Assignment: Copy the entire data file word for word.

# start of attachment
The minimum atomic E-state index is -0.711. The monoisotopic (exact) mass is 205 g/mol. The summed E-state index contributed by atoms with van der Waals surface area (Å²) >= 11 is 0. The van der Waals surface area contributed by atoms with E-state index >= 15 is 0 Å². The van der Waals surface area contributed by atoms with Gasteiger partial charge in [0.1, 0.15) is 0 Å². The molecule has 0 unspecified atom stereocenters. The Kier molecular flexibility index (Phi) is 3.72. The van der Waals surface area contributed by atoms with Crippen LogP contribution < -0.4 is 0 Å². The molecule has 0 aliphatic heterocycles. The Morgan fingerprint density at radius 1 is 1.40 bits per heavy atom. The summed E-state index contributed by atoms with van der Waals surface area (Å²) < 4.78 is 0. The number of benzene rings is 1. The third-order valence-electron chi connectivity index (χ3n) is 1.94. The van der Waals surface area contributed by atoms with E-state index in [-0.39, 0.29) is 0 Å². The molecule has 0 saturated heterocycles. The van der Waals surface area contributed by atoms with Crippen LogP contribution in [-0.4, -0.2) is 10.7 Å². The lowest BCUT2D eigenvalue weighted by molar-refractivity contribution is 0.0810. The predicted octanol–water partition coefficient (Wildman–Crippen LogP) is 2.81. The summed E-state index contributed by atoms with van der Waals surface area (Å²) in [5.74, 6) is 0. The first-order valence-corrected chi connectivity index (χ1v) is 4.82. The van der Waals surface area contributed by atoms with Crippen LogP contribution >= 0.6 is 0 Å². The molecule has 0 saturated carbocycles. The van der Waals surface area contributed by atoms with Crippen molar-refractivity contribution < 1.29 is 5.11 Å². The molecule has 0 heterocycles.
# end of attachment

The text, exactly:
The minimum atomic E-state index is -0.711. The monoisotopic (exact) mass is 205 g/mol. The summed E-state index contributed by atoms with van der Waals surface area (Å²) >= 11 is 0. The van der Waals surface area contributed by atoms with E-state index >= 15 is 0 Å². The van der Waals surface area contributed by atoms with Gasteiger partial charge in [0.1, 0.15) is 0 Å². The molecule has 0 unspecified atom stereocenters. The Kier molecular flexibility index (Phi) is 3.72. The van der Waals surface area contributed by atoms with Crippen LogP contribution < -0.4 is 0 Å². The molecule has 0 aliphatic heterocycles. The Morgan fingerprint density at radius 1 is 1.40 bits per heavy atom. The summed E-state index contributed by atoms with van der Waals surface area (Å²) < 4.78 is 0. The number of benzene rings is 1. The third-order valence-electron chi connectivity index (χ3n) is 1.94. The van der Waals surface area contributed by atoms with E-state index in [-0.39, 0.29) is 0 Å². The molecule has 0 saturated heterocycles. The van der Waals surface area contributed by atoms with Crippen LogP contribution in [-0.4, -0.2) is 10.7 Å². The lowest BCUT2D eigenvalue weighted by molar-refractivity contribution is 0.0810. The predicted octanol–water partition coefficient (Wildman–Crippen LogP) is 2.81. The summed E-state index contributed by atoms with van der Waals surface area (Å²) in [5.74, 6) is 0. The first-order valence-corrected chi connectivity index (χ1v) is 4.82. The van der Waals surface area contributed by atoms with Crippen LogP contribution >= 0.6 is 0 Å². The molecule has 0 saturated carbocycles. The van der Waals surface area contributed by atoms with Crippen molar-refractivity contribution < 1.29 is 5.11 Å². The molecule has 0 heterocycles.